After launching SpaceX rockets, Tokyo-based space has been selected to deliver rovers from Canada and Japan to the lunar surface. The company will use its recently revealed Hakuto-R lander for both missions scheduled for 2022 and 2023.
The Canadian Space Agency selected three private Canadian companies to ride the lander, each with separate scientific missions. Mission Control Space Services, Canadensys, and NGC are the first companies to receive awards under the CSA’s Capability Demonstration program, part of the agency’s Lunar Exploration Accelerator Program. LEAP, unveiled by the Canadian government in February 2020, earmarks $150 million over five years to support in-space demonstrations and science missions from Canadian private industry.
As part of the mission, the space lander will deliver the United Arab Emirates’ Mohammed Bin Rashid Space Centre (MBRSC) ‘s 22-pound rover, “Rashid.” The rover will be equipped with an artificial intelligence flight computer from space robotics company Mission Control Space Services. Mission Control’s AI will use deep-learning algorithms to recognize lunar geology as the Rashid rover traverses the surface.
Space will carry cameras “to capture key events during the mission” for Canadensys. The Japanese company will also collect lunar imagery data for the demonstration of NGC’s autonomous navigation system.
“We are honored that all three of the companies awarded by CSA have each entrusted ispace’s services to carry out their operations on the lunar surface,” space founder and CEO Takeshi Hakamada said in a statement. “We see this as a show of the trust that space has developed with CSA over the past years, as well as a recognition of space’s positive position in the North American market.”
Space will also be transporting a transformable lunar robot payload to the moon for the Japan Aerospace Exploration Agency (JAXA), in addition to conducting operations and providing lunar data. The data collected on this mission, Mission 2, will aid the design of a future crewed pressurized rover.
JAXA’s lunar robot will be around 80mm in diameter before it transforms to its surface form and weighs only about 250 grams. That mission is scheduled to take place in 2023. space did not disclose the financial terms of the deals.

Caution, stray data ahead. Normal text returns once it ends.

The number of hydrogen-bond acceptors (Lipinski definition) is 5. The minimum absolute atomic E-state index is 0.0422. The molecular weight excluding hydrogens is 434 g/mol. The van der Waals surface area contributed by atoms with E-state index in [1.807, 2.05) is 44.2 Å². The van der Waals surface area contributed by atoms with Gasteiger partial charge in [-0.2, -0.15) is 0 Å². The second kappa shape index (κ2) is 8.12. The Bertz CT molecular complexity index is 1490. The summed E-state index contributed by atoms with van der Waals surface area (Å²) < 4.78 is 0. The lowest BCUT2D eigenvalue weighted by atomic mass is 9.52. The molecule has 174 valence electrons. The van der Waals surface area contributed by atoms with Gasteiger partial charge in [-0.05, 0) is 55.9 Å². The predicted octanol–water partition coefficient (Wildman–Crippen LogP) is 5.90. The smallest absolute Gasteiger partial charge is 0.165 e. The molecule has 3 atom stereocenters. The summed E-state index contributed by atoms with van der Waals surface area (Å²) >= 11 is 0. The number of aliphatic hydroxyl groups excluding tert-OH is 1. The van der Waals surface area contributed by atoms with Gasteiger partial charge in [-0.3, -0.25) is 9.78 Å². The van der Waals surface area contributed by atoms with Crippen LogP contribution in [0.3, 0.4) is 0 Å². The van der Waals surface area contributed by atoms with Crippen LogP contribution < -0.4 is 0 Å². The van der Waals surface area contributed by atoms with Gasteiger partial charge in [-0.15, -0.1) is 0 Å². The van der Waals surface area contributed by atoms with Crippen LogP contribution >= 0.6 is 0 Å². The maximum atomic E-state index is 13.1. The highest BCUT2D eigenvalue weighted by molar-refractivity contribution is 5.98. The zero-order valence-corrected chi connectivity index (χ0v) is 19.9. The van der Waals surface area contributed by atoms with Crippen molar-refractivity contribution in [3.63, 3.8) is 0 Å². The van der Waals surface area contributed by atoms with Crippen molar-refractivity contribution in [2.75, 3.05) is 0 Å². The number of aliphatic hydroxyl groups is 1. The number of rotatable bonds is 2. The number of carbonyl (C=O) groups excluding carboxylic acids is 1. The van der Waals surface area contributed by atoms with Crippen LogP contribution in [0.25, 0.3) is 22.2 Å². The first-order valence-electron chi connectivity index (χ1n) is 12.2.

“While the robot travels on the lunar surface, images on the behavior of the regolith, and images of the lunar surface taken by the robot and the camera on the lunar lander will be sent to the mission control center via the lunar lander,” JAXA said in a news release. “The acquired data will be used for evaluation of the localization algorithm and the impact of the regolith on driving performance of the crewed pressurized rover.”
Espace unveiled their Hakuto-R lander design in July 2020. The Hakuto project was born out of the Google Lunar XPRIZE competition, in which teams competed to be the first to send a lunar rover to the moon, have it travel 500 meters, and send back to Earth photos and video. None of the five finalists, including Hakuto, completed a launch, and the competition subsequently ended in 2018 without a winner.
The MBRSC and JAXA rovers will have different deployment mechanisms from the landers, though Hakamada did not provide further details during a media briefing Wednesday.
The landers are being assembled in Germany, and the assembly phase has just started, Hakamada said. “So we’re very confident we will meet this schedule,” he added.
Using water on the lunar surface is one of the space’s long-term objectives. The company hopes to have more capability in the future to sustain resource utilization activities, Hakamada said.
This is only one of several lunar missions launching on SpaceX rockets. NASA announced in April that the space startup was selected to send humans to the lunar surface as part of its Artemis project, at a total award value of $2.89 billion. SpaceX will also be taking payloads from Firefly Aerospace to take up its lunar lander in 2023.